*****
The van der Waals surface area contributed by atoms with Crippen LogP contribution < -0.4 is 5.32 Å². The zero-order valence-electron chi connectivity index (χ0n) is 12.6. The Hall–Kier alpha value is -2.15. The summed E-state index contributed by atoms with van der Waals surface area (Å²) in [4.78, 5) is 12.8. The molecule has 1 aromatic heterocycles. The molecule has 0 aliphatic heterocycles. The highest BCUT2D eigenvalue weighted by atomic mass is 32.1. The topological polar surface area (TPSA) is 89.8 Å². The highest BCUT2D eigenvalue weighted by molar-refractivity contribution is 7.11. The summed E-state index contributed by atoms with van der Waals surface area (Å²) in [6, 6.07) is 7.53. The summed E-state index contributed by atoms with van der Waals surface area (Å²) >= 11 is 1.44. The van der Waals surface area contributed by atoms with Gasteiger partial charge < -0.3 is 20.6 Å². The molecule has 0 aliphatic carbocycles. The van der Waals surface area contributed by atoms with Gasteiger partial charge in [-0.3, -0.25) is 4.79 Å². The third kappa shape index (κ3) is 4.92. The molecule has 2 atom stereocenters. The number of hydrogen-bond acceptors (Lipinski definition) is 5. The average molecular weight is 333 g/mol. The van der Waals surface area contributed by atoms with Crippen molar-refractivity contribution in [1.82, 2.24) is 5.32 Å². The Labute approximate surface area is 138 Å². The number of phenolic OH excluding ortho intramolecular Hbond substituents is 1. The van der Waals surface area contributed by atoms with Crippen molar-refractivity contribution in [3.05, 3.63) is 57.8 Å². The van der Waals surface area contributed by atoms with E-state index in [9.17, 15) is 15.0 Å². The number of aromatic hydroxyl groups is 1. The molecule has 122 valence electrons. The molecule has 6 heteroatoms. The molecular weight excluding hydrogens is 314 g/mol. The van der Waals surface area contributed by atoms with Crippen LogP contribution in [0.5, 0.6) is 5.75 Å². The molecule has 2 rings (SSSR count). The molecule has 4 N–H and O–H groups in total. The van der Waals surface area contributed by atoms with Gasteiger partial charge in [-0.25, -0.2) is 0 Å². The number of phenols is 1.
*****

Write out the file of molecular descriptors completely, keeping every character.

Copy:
The van der Waals surface area contributed by atoms with Crippen LogP contribution < -0.4 is 5.32 Å². The zero-order valence-electron chi connectivity index (χ0n) is 12.6. The Hall–Kier alpha value is -2.15. The summed E-state index contributed by atoms with van der Waals surface area (Å²) in [4.78, 5) is 12.8. The molecule has 1 aromatic heterocycles. The molecule has 0 aliphatic heterocycles. The highest BCUT2D eigenvalue weighted by atomic mass is 32.1. The topological polar surface area (TPSA) is 89.8 Å². The highest BCUT2D eigenvalue weighted by molar-refractivity contribution is 7.11. The summed E-state index contributed by atoms with van der Waals surface area (Å²) in [6, 6.07) is 7.53. The summed E-state index contributed by atoms with van der Waals surface area (Å²) >= 11 is 1.44. The van der Waals surface area contributed by atoms with Gasteiger partial charge < -0.3 is 20.6 Å². The molecule has 0 aliphatic carbocycles. The van der Waals surface area contributed by atoms with Gasteiger partial charge in [-0.3, -0.25) is 4.79 Å². The third kappa shape index (κ3) is 4.92. The molecule has 2 atom stereocenters. The number of hydrogen-bond acceptors (Lipinski definition) is 5. The average molecular weight is 333 g/mol. The van der Waals surface area contributed by atoms with Crippen molar-refractivity contribution in [1.82, 2.24) is 5.32 Å². The Labute approximate surface area is 138 Å². The number of phenolic OH excluding ortho intramolecular Hbond substituents is 1. The van der Waals surface area contributed by atoms with Crippen molar-refractivity contribution in [3.05, 3.63) is 57.8 Å². The van der Waals surface area contributed by atoms with E-state index in [9.17, 15) is 15.0 Å². The number of aromatic hydroxyl groups is 1. The molecule has 122 valence electrons. The molecule has 6 heteroatoms. The molecular weight excluding hydrogens is 314 g/mol. The van der Waals surface area contributed by atoms with Crippen LogP contribution in [0.5, 0.6) is 5.75 Å². The molecule has 2 rings (SSSR count). The molecule has 4 N–H and O–H groups in total. The van der Waals surface area contributed by atoms with Gasteiger partial charge in [-0.25, -0.2) is 0 Å². The number of phenols is 1.